Even if a patient were found to have “impaired judgment,” the Assisted Suicide Initiative does not prohibit a health provider, family member or other person from arranging for the patient to be evaluated by other counselors until one is found who would declare the patient capable of choosing assisted suicide. This has already occurred in Oregon where it has been noted that “a psychological disorder — senility, for example — does not necessarily disqualify a person.” [Oregonian, 10/17/99]

A woman died of assisted suicide under Oregon’s “Death with Dignity Act,” even though she was suffering from early dementia. Her own physician had refused to provide a lethal prescription for her. When counseling to determine her capacity was sought, a psychiatrist determined that she was not eligible for assisted suicide since she was not explicitly pushing for it. Rather, is was her daughter who seemed to be coaching her to do so. She was then taken to a psychologist who determined that she was competent but possibly under the influence of her daughter who was “somewhat coercive.” Finally, she was assessed by a managed care ethicist who determined that she was qualified for assisted suicide, and the lethal dose was prescribed. [Oregonian, 10/17/99]

The Assisted Suicide Initiative does not insure that abuse or the number of deaths from assisted suicide would ever be known.

As with the Oregon “Death with Dignity Act,” the Assisted Suicide Initiative requires that information on assisted suicide be collected [Sec. 15], but there are no penalties for incomplete or inaccurate reports nor even for not reporting.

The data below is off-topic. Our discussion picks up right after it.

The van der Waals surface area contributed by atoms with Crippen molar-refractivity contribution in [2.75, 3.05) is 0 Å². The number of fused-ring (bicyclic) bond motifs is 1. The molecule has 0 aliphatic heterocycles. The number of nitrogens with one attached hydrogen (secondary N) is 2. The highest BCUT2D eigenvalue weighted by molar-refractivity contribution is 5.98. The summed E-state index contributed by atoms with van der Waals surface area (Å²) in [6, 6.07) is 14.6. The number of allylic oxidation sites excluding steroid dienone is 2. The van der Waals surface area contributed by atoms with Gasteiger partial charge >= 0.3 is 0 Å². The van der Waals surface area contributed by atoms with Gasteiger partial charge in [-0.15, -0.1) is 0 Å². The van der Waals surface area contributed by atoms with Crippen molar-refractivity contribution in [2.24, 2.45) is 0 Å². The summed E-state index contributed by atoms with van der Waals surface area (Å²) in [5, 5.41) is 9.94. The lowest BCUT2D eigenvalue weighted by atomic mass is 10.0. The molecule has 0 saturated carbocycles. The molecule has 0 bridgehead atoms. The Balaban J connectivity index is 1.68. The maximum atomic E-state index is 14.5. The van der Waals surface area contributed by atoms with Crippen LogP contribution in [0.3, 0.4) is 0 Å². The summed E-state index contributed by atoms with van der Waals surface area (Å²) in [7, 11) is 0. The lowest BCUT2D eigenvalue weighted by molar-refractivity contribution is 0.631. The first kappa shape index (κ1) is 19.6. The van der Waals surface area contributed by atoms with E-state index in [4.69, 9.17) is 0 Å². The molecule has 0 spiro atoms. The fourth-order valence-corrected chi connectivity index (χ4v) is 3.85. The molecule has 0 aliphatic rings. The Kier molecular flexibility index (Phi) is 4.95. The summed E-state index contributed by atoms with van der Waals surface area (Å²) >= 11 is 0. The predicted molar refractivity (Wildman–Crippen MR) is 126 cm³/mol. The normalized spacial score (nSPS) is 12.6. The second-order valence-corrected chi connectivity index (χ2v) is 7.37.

The Assisted Suicide Initiative does not require that requests for assisted suicide be made in person.



As with Oregon’s assisted-suicide law, under the Assisted Suicide Initiative, a patient must make two oral requests and one witnessed, written request for assisted suicide. [Sec. 9] Nothing prevents the two oral requests (which need not be witnessed) from being made by phone, nor does the initiative prevent the written request from being mailed to the doctor.

Following receipt of the requests, the doctor could fax the prescription to a pharmacy where the patient or someone designated as the patient’s agent could pick it up. [Sec. 4 (l)(i)(B)

The Assisted Suicide Initiative would require all state agencies to refer to assisted suicide as “obtaining and self-administering life-ending medication.” [Sec. 18]

Assisted suicide by any other name is still assisted suicide. The new label for assisted suicide is the result of polling done by Compassion & Choices (formerly known as the Hemlock Society). Polls indicated that the public was far more likely to oppose measures called “assisted suicide” than identical proposals or actions called by another name. [Gallup News Service, 5/17/05 and Californians for Compassionate Choices Act Press Kit, 9/28/05]

The Assisted Suicide Initiative would require that death certificates not list assisted suicide as the cause of death.

The Assisted Suicide Initiative would require that the cause of death for assisted-suicide be listed on death certificates as the terminal disease with which the patient was diagnosed before receiving the assisted-suicide prescription. [Section 4, (l)(ii)(B)(2).

The Assisted Suicide Initiative could victimize minorities, people with disabilities and poor people.

According to the Washington State Office of Financial Management, one in 11 Washingtonians lack health insurance. [11/06] How many poor and uninsured Washingtonians would choose the “option” of assisted suicide because they could not receive adequate medical care?

Back to main Washington page.